According to David Cornett, regional vice president with Cejka Search, a national firm, the hospitalists he works with are much more willing to consider this type of income guarantee precisely because there are no strings attached. “When you start getting into those income guarantees that have a payback requirement and forgiveness,” he says, “physicians get nervous.”
Educational or loan forgiveness programs are another recruitment incentive, although they have been the least popular for hospitalists. There are signs, however, that the use of loan forgiveness may be growing.
Mr. Cornett, for example, says that some form of loan forgiveness is “on the table” for about one-third of his company’s searches. He expects that the growing demand for hospitalists will prompt even more of the clients he represents to consider loan forgiveness.
Take a look at recruitment ads, however, and you won’t see loan forgiveness as a perk. That’s because hospitals typically like to keep this incentive quiet so they can introduce it as a negotiating tool.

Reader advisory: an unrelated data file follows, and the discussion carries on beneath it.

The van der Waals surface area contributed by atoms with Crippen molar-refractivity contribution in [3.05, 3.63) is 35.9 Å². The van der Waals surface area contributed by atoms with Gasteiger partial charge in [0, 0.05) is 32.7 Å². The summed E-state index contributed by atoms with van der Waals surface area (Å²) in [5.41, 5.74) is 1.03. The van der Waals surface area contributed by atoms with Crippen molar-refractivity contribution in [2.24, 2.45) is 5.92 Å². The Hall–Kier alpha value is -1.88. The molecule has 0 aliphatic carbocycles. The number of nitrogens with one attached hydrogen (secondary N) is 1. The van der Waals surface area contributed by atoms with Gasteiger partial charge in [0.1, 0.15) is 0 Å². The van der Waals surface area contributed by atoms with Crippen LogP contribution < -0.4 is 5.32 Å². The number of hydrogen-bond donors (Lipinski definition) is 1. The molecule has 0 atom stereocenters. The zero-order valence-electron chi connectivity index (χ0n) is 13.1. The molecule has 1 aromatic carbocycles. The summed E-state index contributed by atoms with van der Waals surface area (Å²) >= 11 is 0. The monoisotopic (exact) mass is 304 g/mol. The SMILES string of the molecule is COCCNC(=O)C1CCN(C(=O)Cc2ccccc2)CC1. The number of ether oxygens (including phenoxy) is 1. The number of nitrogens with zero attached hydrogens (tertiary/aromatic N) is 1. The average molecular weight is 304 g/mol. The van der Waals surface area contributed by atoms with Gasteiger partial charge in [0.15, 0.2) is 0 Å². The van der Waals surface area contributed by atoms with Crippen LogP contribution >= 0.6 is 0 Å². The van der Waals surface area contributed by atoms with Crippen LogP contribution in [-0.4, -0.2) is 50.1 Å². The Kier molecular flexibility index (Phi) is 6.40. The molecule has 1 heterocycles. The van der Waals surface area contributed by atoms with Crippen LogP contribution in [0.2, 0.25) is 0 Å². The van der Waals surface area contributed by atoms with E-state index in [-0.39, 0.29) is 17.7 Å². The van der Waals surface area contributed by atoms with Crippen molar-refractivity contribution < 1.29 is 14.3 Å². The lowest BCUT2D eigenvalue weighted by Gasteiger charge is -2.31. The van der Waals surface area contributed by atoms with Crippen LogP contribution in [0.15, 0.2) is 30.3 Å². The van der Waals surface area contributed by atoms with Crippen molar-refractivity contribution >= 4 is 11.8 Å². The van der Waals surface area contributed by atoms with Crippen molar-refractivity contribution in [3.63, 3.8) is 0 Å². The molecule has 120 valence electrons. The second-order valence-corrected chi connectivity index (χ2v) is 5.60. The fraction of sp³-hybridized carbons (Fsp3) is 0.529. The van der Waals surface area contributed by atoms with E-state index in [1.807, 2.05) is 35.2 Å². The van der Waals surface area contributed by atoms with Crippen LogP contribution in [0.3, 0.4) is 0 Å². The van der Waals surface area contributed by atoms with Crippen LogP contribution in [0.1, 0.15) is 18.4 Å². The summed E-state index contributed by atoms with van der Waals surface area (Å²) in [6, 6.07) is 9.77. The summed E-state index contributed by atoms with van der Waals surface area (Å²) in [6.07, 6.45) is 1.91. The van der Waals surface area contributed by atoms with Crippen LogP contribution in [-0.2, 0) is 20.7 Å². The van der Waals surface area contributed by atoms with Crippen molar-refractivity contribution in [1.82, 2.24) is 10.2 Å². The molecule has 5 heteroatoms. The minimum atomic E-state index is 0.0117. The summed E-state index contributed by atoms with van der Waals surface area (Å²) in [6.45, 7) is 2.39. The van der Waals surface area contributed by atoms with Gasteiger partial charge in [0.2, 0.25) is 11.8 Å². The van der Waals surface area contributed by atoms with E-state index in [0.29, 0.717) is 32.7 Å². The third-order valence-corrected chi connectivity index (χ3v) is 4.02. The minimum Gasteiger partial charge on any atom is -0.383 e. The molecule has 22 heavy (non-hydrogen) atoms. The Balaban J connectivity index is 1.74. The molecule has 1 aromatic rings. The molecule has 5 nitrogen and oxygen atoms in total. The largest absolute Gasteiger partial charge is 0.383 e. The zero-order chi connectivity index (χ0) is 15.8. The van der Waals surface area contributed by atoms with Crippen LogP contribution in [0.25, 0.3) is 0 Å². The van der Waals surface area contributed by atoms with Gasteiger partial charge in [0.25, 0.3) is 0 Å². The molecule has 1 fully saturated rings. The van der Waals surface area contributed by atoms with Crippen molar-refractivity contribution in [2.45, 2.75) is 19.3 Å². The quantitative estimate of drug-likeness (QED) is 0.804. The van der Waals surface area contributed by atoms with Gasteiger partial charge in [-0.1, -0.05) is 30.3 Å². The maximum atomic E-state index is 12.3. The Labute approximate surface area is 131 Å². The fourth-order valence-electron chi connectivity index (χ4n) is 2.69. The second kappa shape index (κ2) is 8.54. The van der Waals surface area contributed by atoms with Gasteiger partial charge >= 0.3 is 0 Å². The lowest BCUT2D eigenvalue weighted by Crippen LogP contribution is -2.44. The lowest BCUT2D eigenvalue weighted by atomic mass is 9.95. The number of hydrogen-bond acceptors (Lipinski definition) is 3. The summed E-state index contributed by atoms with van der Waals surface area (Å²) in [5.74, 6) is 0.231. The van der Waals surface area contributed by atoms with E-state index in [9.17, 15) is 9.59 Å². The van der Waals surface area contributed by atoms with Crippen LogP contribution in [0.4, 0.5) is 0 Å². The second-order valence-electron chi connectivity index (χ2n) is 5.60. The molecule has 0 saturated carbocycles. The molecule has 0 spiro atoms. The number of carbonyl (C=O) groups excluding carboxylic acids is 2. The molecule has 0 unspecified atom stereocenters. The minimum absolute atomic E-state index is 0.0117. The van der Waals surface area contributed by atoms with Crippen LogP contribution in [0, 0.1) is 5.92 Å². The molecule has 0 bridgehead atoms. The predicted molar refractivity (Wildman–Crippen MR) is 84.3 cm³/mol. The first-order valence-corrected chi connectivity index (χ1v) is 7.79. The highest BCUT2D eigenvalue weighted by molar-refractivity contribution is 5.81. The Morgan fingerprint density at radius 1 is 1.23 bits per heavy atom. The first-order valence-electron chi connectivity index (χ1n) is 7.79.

“Loan forgiveness is often a bargaining tool that employers may not lead with until they know it’s necessary,” says Mr. Cornett. “Employers have a finite pool of money, so don’t lock yourself into loan forgiveness until you know some of the other details that they are willing to offer, which may be attractive to you.”
Reading between the lines, then, the lesson is this: If you’re interested in loan forgiveness, ask about it “even if the hospital you’re interviewing with doesn’t mention it first.
Also keep in mind that loan forgiveness plans typically function much like sign-on bonuses and income guarantees. The money is typically considered a “loan” that must be paid back with service.
Despite the sometimes serious commitment times required by loan forgiveness, some recruiters say they are seeing a slight uptick in the number of hospitalist jobs that are offering it. “I think it’s getting more popular,” Ms. Oetjens explains. “With the costs of education, many of these physicians need some help.”